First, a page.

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Why GameStop Stock Plunged 39% in January

By Royston Yang - Updated Feb 4, 2020 at 9:48AM

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A combination of lower holiday sales and lowered guidance for full-year revenue hammered shares last month.

What happened

GameStop (GME -2.60%) saw its stock plunge 39.1% last month to just below $4, according to data from S&P Global Market Intelligence.

The stock has been in continuous decline since November 2015, when it hit a peak of $46.82. The last five years have been nothing short of disastrous for the company as it tries ways to turn around. But with no break in the flow of bad news, investors will probably begin to wonder if the company even qualifies as a value stock anymore.

Video Game Console

Image source: Getty Images.

So what

GameStop announced disastrous holiday sales results in mid-January, with a 27.5% year-over-year decline compared with the holiday season a year ago. Comparable store sales didn't fare much better, slumping 24.7%, and the company said that these trends are indicative of the challenges facing the video game industry.

With more games being sold directly through mobile devices and laptops, there seems to be less relevance for brick-and-mortar gaming merchandise retailers. The boom in esports means more people are logging onto their phones and laptops and paying to watch people battle, rather than stepping into an antiquated 1980s-era video game shop. This does not bode well for GameStop.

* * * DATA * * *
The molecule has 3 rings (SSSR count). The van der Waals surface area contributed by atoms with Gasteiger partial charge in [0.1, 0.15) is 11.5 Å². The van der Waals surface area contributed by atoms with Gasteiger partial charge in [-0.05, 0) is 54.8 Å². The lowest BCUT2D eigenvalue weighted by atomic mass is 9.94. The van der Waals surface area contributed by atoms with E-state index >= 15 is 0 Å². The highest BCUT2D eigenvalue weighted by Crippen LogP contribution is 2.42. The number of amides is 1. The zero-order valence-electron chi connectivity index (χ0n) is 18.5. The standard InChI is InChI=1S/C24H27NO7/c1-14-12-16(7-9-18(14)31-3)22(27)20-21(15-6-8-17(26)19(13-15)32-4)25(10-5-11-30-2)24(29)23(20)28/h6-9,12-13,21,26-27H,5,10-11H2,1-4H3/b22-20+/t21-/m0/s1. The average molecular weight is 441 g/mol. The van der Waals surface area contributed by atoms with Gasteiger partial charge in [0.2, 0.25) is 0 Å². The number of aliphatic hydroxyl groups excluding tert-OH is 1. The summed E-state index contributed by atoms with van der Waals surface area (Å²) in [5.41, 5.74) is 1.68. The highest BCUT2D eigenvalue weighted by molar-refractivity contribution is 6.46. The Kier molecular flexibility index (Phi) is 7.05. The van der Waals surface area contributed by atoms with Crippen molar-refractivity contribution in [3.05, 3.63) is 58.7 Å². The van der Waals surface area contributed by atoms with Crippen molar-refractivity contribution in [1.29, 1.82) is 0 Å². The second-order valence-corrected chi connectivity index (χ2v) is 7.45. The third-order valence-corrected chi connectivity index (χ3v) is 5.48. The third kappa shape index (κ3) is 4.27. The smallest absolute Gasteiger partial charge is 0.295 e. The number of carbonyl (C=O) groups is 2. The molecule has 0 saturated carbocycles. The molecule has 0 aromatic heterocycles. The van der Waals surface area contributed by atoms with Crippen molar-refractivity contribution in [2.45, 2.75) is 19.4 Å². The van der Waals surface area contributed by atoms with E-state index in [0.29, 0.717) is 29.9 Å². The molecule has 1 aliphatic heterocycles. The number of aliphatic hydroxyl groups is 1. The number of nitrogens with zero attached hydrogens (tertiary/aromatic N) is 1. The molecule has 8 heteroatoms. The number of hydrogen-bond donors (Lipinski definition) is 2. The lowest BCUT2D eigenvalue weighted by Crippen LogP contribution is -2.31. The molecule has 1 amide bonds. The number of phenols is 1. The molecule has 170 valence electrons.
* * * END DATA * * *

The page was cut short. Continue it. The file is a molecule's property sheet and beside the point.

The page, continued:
Now what

CEO George Sherman has articulated a turnaround plan but acknowledged that the pain will continue for quite a while as the company enters the final commoditized stages of Microsoft's and Sony's console cycles. New generation consoles will only be launched much later, and in the meantime, GameStop plans to shutter around 230 to 250 stores.

Unless GameStop radically overhauls its business model, the declines look set to continue. Even with a grand plan to "optimize" the business, the CEO should realize that he is ultimately fighting a losing battle as brick-and-mortar stores lose popularity among the gaming community.

Royston Yang has no position in any of the stocks mentioned. The Motley Fool has no position in any of the stocks mentioned. The Motley Fool has a disclosure policy.

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